Our companion blog, Ohio Budget Watch, has done an initial review of the Administration’s figures on “privatizing” and then “securitizing” the State’s revenues derived from liquor sales.

In short, it appears Kasich is proposing what is considered thirty years of revenue which based on historical data would amount to roughly over $6 billion for the price of $1.5 billion today.  He uses a third of that money, half a billion, to create one-time money to help balance the State’s budget, in return for denying Ohio a pretty reliable quarter of  a billion for the twenty-eight years after Kasich’s budget.

JobsOhio would be the entity essentially “leasing” the liquor control profits from the State… which it, of course, would buy those rights by selling bonds since JobsOhio has no money.  You heard that right, to give JobsOhio funding, Kasich is leasing for the next 20-30 years in liquor control profits to Jobs Ohio.  Jobs Ohio will pay $1.2 billion up front to the State.  Half a billion goes into the General Revenue Fund (GRF); the rest to refinance or pay off bonds already backed by the State’s liquor profits.  And to pay for it all, JobsOhio, because it has no actual money, will turn to Wall Street to issue bonds to finance the deal.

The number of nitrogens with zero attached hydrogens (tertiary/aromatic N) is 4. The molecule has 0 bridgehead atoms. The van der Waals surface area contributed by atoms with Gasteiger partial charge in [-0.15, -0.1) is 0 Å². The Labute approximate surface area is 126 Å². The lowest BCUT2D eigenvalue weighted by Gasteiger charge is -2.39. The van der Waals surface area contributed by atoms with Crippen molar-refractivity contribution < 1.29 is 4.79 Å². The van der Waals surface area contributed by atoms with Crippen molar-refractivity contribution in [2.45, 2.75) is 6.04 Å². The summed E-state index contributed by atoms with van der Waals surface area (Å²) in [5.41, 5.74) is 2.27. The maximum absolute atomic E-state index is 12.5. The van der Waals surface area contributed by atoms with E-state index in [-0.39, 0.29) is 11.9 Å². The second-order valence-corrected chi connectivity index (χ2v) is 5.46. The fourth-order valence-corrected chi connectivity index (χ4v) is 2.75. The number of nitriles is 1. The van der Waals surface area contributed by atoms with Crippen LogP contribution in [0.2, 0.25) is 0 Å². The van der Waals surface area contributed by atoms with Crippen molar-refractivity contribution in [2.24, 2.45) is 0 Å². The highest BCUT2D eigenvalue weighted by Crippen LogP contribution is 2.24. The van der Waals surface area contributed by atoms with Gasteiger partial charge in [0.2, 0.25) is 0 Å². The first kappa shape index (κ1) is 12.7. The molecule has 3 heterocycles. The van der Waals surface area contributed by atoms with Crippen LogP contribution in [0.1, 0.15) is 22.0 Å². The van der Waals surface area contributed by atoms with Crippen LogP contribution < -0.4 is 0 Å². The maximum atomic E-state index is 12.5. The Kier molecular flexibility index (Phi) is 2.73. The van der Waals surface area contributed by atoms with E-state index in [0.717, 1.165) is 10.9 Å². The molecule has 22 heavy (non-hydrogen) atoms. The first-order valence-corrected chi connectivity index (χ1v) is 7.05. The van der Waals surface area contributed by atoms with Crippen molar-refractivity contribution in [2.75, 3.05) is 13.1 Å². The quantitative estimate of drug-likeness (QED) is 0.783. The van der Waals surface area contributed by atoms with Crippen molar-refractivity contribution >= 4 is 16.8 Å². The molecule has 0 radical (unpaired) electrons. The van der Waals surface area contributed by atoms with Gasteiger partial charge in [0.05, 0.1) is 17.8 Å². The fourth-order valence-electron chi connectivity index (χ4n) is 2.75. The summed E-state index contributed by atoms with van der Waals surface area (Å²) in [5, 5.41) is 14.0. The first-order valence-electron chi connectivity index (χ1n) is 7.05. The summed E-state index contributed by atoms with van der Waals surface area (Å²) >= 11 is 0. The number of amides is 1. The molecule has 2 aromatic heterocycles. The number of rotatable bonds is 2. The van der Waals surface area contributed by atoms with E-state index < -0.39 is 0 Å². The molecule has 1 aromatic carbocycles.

Wall Street, which obviously expects a return on its investment, won’t finance the deal unless Ohio (i.e. Kasich) is willing to allow them to essentially buy a twenty to thirty year revenue stream for pennies on the dollar by paying roughly 21% today what that total revenue will be worth over the lifetime of the lease.  After all, its JobsOhio’s only asset and there’s no guarantee that the investors will get the projected revenue, it’s a length commitment, and there’s lost opportunity costs, inflation, etc.

JobsOhio gets a revenue stream, but in a way that puts it entirely in debt, and in a manner in which the State gives up a revenue stream at fire sale like rates because JobsOhio has to be able to 100% finance this State asset it’s “leasing.”

Yeah… maybe we SHOULD take a closer look at this idea, huh?

Evangelize!
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  • Annekarima

    Is Tom Noe still in Club Fed?

  • Victoria

    I don’t totally understand this stuff, but I have been reading books on Lehman to try to understand the bonding stuff. This is appears to me to be the equivalent of a leveraged buy out–that Wall Street takes a viable healthy company and buys it, entirely with borrowed funds. They then transfer the debt to the once healthy company and pocket huge profits for themselves. This is actually the root cause of the collapse. Lehman went bankrupt because they were over leveraged on real estate purchases. Once they went bankrupt, all the subprime debts went totally bad and there was a run on AIG who had insured them,

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